2017-09-12 |

Organic farms store more carbon in the soil and for longer, study finds

Soil Organic soils have higher levels of soil organic matter and humic substances (Photo: CC0)

Soils on organic farms sequester more carbon and for longer periods of time than soil from conventional farms, new research suggests. A large-scale field study conducted in the United States shows that organic soils have significantly higher levels of humic substances, which are very effective in locking away carbon in long-term reserves. The study, directed by The National Soil Project at Northeastern University in collaboration with The Organic Center, found that soils from organic farms had 26% more long-term carbon storage potential than soils from conventional farms. The results will be published on October 1 in the peer-reviewed journal Advances in Agronomy. According to the authors, this is the first time scientific research has given an accurate picture of the long-term soil carbon storage on organic versus conventional farms throughout the U.S., since most studies focus only on individual farms or total soil organic carbon.

The researchers at Northeastern University compared over 1000 soil samples from organic and conventional farms across the US, taking into consideration different farming methods, crops and soil types. They used data from the National Soil Project, which has been measuring the organic soil content of primarily conventional soils since 2008, as well as soil samples of organic farmers who acted as so-called “citizen scientists”. In 2015 and 2016, those farmers collected 659 organic soil samples from 39 states. Similar to previous studies, the result was that soils from organic farms have 13% more soil organic matter. But the research team also measured humic substances, in particular their main components fulvic and humic acid. “We don’t just look at total soil organic carbon, but also the components of soil that have stable pools of carbon – humic substances, which gives us a much more accurate and precise view of the stable, long-term storage of carbon in the soils,” said Dr. Jessica Shade, Director of Science Programs for The Organic Center. The study showed that fulvic acid and humic acid were consistently higher in organic than in conventional soils. On average, organic farms had 44% higher levels of humic acid, the component of soil that sequesters carbon over the long term, and 150% more fulvic acid than soils not managed organically.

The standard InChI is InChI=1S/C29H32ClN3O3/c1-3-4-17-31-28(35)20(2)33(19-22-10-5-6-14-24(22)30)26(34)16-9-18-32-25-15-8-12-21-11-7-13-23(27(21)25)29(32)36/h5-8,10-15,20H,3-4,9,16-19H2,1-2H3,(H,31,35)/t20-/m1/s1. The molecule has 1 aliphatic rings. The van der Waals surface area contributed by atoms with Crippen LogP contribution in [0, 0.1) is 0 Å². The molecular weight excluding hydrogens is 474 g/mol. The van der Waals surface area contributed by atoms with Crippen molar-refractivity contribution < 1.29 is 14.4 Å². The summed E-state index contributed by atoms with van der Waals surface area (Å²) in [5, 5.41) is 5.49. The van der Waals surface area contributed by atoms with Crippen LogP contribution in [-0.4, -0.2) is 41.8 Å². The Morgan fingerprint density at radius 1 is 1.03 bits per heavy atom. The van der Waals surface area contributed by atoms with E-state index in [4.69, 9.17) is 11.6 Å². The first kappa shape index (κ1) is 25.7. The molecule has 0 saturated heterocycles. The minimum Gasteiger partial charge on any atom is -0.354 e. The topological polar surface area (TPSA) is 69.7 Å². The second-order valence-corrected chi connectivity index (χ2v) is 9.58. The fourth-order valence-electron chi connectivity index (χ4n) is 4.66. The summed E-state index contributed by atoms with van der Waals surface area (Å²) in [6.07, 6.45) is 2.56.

The authors highlight that organic agriculture can make a real difference in climate change mitigation due to the higher levels of humic substances. These substances resist degradation and can remain in the soil for hundreds and sometimes thousands of years. The more humic substances in a soil, the longer that healthy soil is trapping and keeping carbon out of the atmosphere. “These results highlight the potential of organic agriculture to increase the amount of carbon sequestration in the soil, and by doing so help decrease a major cause of climate change,” said Dr. Shade. According to Dr. Tracy Misiewicz from The Organic Center, practices commonly used in organic farming such as the use of manure and legume cover crops, extended crop rotations, fallowing and rotational grazing, are likely involved in increasing humic substances in soil. Dr. Geoffrey Davies, leader of the National Soil Projects, told Civil Eats: “What I’d like to do next is to see if the humic substances in organic soils are the same as in conventional soils. If they differ, he said, that will be another indication that with conventional farming practices such as fertilizer use, “we’re going against nature.” (ab)


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